Talks went ahead Friday as scheduled between South
African President Thabo Mbeki, mediator in power-sharing talks between Zimbabwe's ruling party and opposition, and African Union Commission Chairman Jean Ping, on possibly sharing the task of mediation.
Discussions in Pretoria were believed to have focused on the question of whether the African Union should appoint its own envoy to help push the Zimbabwe crisis resolution talks ahead. Those discussions were put on hold pending the outcome of the Mbeki-Ping talks.
The MDC has demanded that the AU name and envoy to work full-time with Mr. Mbeki - it has made no secret of its dissatisfaction with Mr. Mbeki’s mediation, accusing him of being biased towards President Robert Mugabe and failing to acknowledge the depth of the crisis.
MDC officials were tight-lipped Friday and ZANU-PF Information Secretary Nathan Shamuyarira told reporter Carole Gombakomba of VOA's Studio 7 for Zimbabwe that the ruling ruling party is not privy to the Mbeki-Ping discussions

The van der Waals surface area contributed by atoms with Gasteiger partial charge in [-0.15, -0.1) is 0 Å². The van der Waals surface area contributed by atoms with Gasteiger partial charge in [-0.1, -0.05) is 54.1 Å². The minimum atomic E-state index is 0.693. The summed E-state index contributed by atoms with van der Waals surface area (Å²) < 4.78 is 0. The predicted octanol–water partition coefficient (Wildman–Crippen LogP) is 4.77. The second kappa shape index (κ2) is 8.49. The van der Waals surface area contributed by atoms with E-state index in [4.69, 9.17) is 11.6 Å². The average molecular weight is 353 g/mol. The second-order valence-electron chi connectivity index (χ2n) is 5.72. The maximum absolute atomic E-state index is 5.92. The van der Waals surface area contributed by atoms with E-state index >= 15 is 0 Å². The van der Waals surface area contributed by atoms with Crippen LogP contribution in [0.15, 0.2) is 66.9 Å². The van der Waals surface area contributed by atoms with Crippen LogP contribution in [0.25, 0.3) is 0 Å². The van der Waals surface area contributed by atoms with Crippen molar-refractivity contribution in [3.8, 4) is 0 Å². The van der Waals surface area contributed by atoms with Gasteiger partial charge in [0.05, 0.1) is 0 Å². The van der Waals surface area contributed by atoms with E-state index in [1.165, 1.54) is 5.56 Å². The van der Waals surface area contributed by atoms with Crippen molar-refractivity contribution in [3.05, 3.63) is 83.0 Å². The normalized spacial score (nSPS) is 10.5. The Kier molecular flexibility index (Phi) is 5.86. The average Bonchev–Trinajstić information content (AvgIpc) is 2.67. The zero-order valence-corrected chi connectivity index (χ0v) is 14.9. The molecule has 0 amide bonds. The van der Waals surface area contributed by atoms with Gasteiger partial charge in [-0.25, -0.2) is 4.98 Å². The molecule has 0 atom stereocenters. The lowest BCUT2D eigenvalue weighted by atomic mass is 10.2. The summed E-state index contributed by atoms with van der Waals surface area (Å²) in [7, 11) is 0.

International Crisis Group Senior Political Analyst Sydney Masamvu said the MDC seems to have achieved some gains in the talks.
Former United Nations secretary general Kofi Annan, meanwhile, called upon Mr. Mbeki to step up his crisis mediation – and to put President Mugabe and opposition leader Morgan Tsvangirai on an equal footing in the talks.
However, Annan did not take sides on the question of adding an AU envoy to the mediation process, instead uttering the cryptic statement that “the mediation effort should have but one master, the Zimbabwean people.”
Annan made his comments on behalf of the Elders, a group of international statesmen which includes Nelson Mandela and former U.S. president Jimmy Carter. Annan was in Pretoria receiving an honorary doctorate from the University of South Africa.
Political Analyst Hermann Hanekom of Cape Town told VOA English to Africa reporter Peter Clottey that Annan and the Elders could be useful as "brokers" in the crisis talks.